“We need to find the streetcars] a new home,” a Metro blog says, acknowledging the public discussion of the waterfront route's fate. (Options are along the waterfront or a new line along First Avenue. Both have problems: there's not a lot of room left for more lanes along the waterfront, while First Avenue is very narrow for accommodating streetcar tracks.)
Apparently, Metro thinks a heritage streetcar won't do for Seattle's new front yard: “In the coming years,” the blog continues, “city leaders will be making decisions on whether they want a modern [emphasis added] streetcar to serve the waterfront.” “Metro is committed to exhausting all local options,” the statement concludes, “and will not forward legislation to the King County Council [which oversees Metro] to sell the streetcars unless and until we have a viable local operator or are absolutely sure that none exists.”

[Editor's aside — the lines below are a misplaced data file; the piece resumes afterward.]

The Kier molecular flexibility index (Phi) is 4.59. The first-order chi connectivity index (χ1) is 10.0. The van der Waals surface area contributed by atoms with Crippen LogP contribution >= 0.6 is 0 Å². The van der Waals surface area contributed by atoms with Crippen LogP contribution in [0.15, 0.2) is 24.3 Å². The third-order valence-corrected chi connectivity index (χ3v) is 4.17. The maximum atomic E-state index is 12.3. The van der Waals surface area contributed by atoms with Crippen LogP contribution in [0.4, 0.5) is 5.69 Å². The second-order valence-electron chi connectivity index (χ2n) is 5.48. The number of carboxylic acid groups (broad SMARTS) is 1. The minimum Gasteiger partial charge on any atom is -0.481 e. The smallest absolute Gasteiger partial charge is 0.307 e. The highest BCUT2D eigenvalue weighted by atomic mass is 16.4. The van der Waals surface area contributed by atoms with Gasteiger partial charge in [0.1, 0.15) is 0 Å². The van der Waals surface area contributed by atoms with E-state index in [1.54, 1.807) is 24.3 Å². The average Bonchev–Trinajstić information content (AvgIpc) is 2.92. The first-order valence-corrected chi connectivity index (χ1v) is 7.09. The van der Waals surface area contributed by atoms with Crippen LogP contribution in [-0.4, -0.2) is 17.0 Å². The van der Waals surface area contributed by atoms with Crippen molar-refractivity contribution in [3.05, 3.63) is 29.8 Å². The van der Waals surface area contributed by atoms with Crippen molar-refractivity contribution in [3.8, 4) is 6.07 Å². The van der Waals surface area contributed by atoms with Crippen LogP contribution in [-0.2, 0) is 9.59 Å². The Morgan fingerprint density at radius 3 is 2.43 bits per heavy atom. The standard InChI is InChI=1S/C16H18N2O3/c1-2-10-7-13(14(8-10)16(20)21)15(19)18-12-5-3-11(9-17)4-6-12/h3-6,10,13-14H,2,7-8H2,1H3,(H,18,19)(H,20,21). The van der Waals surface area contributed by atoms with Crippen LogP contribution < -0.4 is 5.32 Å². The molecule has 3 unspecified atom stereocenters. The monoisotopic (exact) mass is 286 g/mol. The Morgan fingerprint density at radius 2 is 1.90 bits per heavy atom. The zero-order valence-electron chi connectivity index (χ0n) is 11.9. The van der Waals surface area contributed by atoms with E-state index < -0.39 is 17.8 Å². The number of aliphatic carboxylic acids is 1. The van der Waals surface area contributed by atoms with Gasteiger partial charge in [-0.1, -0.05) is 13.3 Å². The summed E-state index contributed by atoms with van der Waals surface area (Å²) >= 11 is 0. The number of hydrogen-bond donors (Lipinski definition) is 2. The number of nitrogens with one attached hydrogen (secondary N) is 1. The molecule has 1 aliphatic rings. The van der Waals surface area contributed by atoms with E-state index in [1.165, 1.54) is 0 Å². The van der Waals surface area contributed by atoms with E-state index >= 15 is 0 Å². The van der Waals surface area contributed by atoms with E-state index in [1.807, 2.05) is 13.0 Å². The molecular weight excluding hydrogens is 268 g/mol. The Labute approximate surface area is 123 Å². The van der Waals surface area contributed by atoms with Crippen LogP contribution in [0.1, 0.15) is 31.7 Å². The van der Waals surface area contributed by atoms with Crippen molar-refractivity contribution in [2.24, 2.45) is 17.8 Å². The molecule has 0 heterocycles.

“We are not actively marketing them in any way,” Arkills told Crosscut , although Metro did entertain the St. Louis representative's visit. Asked how Metro would react if the St. Louis people offered $1 million tomorrow for all five cars, Arkills chose his words carefully. “At this point we would probably tell them that we have to play out the process locally. Our preference would be to find someone in the area, preferably someone who would allow them to continue to be enjoyed by the public in the region.”
The Metro blog's allusion to a modern streetcar comports with our region's predilection for expensive solutions to all manner of transportation needs. At the July 12 forum where CWC rolled out the waterfront vision, attendees were invited to express their preferences for waterfront transportation alternatives by “voting” for pictured options — including a modern streetcar, but not a George Benson car.
After the Benson cars were mothballed in 2005, the city and its partners built the South Lake Union line for $43 million a mile. That included sleek, European-designed modern cars which cost between $3 and $4 million each and traverse the 1.3-mile route at an overall speed not exceeding eight miles an hour. More recently, the city has commenced construction of the First Hill streetcar route, using modern cars with comparable costs. The cars will take 16 to 19 minutes to cover a circuitous 2.4-mile route.